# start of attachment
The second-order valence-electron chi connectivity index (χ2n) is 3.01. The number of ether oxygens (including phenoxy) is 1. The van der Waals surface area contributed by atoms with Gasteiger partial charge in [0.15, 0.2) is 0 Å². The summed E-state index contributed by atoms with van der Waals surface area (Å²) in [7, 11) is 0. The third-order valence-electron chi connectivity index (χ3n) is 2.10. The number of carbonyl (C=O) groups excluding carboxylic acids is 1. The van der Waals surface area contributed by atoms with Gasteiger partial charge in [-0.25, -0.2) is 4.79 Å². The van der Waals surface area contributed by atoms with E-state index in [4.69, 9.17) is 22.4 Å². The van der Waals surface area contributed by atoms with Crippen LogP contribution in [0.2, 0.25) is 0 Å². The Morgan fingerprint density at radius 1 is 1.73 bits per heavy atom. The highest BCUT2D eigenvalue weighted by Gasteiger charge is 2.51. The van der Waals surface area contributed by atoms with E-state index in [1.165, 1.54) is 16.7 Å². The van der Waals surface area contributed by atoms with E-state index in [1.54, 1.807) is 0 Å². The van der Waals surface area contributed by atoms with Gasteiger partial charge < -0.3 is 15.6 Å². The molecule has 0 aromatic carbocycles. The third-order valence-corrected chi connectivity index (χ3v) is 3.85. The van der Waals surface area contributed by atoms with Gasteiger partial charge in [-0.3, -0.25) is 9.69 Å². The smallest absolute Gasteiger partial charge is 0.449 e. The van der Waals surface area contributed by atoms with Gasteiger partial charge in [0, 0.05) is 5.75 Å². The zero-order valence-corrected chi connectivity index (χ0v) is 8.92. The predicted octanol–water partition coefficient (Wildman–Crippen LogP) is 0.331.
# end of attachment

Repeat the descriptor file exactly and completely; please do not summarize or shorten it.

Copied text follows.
The second-order valence-electron chi connectivity index (χ2n) is 3.01. The number of ether oxygens (including phenoxy) is 1. The van der Waals surface area contributed by atoms with Gasteiger partial charge in [0.15, 0.2) is 0 Å². The summed E-state index contributed by atoms with van der Waals surface area (Å²) in [7, 11) is 0. The third-order valence-electron chi connectivity index (χ3n) is 2.10. The number of carbonyl (C=O) groups excluding carboxylic acids is 1. The van der Waals surface area contributed by atoms with Gasteiger partial charge in [-0.25, -0.2) is 4.79 Å². The van der Waals surface area contributed by atoms with E-state index in [4.69, 9.17) is 22.4 Å². The van der Waals surface area contributed by atoms with Crippen LogP contribution in [0.2, 0.25) is 0 Å². The Morgan fingerprint density at radius 1 is 1.73 bits per heavy atom. The highest BCUT2D eigenvalue weighted by Gasteiger charge is 2.51. The van der Waals surface area contributed by atoms with E-state index in [1.165, 1.54) is 16.7 Å². The van der Waals surface area contributed by atoms with E-state index in [1.54, 1.807) is 0 Å². The van der Waals surface area contributed by atoms with Gasteiger partial charge < -0.3 is 15.6 Å². The molecule has 0 aromatic carbocycles. The third-order valence-corrected chi connectivity index (χ3v) is 3.85. The van der Waals surface area contributed by atoms with Gasteiger partial charge in [-0.3, -0.25) is 9.69 Å². The smallest absolute Gasteiger partial charge is 0.449 e. The van der Waals surface area contributed by atoms with Gasteiger partial charge in [0, 0.05) is 5.75 Å². The zero-order valence-corrected chi connectivity index (χ0v) is 8.92. The predicted octanol–water partition coefficient (Wildman–Crippen LogP) is 0.331.